Groton on the Inside: Groton Community Choir: a legacy of music and relationship


The first rehearsal for the 68th season of the Groton Community Choir was held last Tuesday, Sept. 25, but its director, Ginny Casey, said it is not too late for singers to add their voices to the mix. The group will perform the Christmas musical “Unspeakable Joy,” as well as some other selections, the weekend of Dec. 8 and 9.

Rehearsals are held from 7 to 8:30 p.m. every Tuesday at the Groton Assembly of God church building, 701 S. Main St. Minimum age for choir members is 14, and Casey also mentioned there will be a children’s choir for ages five to 13.
Despite that there were 30 or so members warming up their chairs and vocal chords at that first rehearsal, many were mentioning names of those who were missing. If you are one of those people, and simply forgot or somehow didn’t get the word, or are someone who has not sung with them before but would like to, they would love to welcome you. Their tenor and bass sections are particularly in need of an increase in numbers.

This amazing choir has been going strong for 68 years so far. Casey became the director in 2008, taking the reins from Rebecca Brown, who had directed the prior eight years after taking over from the long-time director, Jane Jennings. Jennings was the original director and clearly had the most longevity.

Casey sang as a member of the choir for a few years under Jennings’ leadership and was the assistant director under Brown for four years before she took over the directorship. She also explained that the choir has a slate of officers to run it efficiently and effectively.

In full disclosure, I have personally been a part of the choir for 18 years, but I asked a few of the choir members what brought them to join the group and what keeps them coming. I think you’ll enjoy their responses.

Sue Bower was there for the very first time ever. She said she is a 1968 graduate from Groton High School who returned to attend her 50th reunion this past year and decided to move back, after having lived in California for years. Bower went on to explain that her sister, Barb, and brother-in-law, Barry Siebe, also moved from California to return to Groton. The Siebes and Bower have already purchased homes in the village and are very happy to be back.

Bower said she sang back in high school and loves to sing. I was thrilled to hear that she read about the choir in this column a few weeks ago and decided she wanted to be a part of it!

Linda Van Berkom joined the choir when she was a teen and has been singing for more than 50 years with a few breaks here and there. She said she had attended the old Methodist church on Church Street back then, where Jennings also directed music, so she wanted to sing as much as she could when Jennings formed this choir.

Van Berkom said she loves the instant feeling of camaraderie when rehearsals start every fall. “It’s like a family reunion – like the snowbirds are back, but it’s really the choir birds,” said Van Berkom. She also said how awestruck she has been when she walks in late sometimes because “the sound and the harmony is just incredible.”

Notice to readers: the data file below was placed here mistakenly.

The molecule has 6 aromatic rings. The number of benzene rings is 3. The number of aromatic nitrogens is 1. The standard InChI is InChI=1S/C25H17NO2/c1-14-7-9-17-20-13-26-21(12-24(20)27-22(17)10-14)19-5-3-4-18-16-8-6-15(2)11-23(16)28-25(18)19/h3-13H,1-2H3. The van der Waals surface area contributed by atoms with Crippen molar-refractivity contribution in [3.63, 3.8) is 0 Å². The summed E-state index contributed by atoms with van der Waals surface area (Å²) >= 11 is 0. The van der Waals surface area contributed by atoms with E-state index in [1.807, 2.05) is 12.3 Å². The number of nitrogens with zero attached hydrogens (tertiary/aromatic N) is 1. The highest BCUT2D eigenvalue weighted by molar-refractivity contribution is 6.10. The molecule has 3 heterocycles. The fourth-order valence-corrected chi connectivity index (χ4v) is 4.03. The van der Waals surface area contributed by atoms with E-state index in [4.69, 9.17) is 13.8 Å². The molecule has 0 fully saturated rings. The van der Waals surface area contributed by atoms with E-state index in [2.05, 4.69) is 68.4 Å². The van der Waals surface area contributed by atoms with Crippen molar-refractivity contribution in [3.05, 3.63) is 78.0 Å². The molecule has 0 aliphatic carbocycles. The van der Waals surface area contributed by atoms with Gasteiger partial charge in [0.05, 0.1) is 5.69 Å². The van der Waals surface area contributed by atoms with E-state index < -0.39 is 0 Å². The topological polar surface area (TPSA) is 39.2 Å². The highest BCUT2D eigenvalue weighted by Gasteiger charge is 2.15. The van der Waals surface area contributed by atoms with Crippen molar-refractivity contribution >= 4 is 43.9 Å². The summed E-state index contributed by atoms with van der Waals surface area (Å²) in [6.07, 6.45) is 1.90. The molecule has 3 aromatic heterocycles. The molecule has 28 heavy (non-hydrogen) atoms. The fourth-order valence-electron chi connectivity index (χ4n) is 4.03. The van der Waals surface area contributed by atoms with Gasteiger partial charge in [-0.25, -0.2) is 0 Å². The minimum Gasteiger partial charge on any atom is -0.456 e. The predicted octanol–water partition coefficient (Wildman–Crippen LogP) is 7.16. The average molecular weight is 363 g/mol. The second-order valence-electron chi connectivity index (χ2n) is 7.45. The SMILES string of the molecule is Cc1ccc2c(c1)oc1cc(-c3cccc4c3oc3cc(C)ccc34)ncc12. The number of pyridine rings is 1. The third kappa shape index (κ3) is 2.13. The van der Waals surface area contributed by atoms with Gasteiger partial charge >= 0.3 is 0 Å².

Audrey Inman first attended a performance in 2015 right after her husband had passed away. She said she knew then that she wanted to be a part of it the next year, so made sure she was! Inman said everyone made her feel so welcome then, still do three years later, and it’s a lot of fun!

Linda Noble, who has been a member for 13 years, said she loves music and being in this choir is a great way to worship the Lord for her. She also mentioned what a delight it is for her to see so many different churches and age groups represented, yet everyone is a part of the whole.

Assistant Director, Kris Melford, could remember she started in that position in 2008, but couldn’t remember how long she sang as a member before. “A long time”, she said. Melford loves to be able to present Christmas music that is about the real meaning of the season and connecting with people. She said, “Being a part of this choir makes me really feel like I am a part of Groton,” and “no single church alone can do what we do by bringing all the churches together.”

I asked Casey how she really feels about being the director of such a legacy. “I love it, but it is a lot of work,” said Casey, “but what I love the most is that all of these people can come together from all different denominations with one common denominator: Jesus Christ. This choir has such purpose: to share the true meaning of Christmas with the community.”

Columbus Day Dinner
Did you know that Christopher Columbus was Italian? How fitting that the McLean Community Church, 50 Church St., is hosting a Columbus Day chicken parmesan dinner Monday, Oct. 8 from 4:30 p.m. until the food is gone.
This special holiday meal will feature chicken parmesan, ziti, salad, garlic toast, homemade cake, and beverages. Cost is $10 for adults, $5 for children age 6 through 12. Children age 5 and under may eat for free. Take-outs will be available.

Groton on the Inside appears weekly. Submit items to Linda Competillo, or (607) 227-4922.


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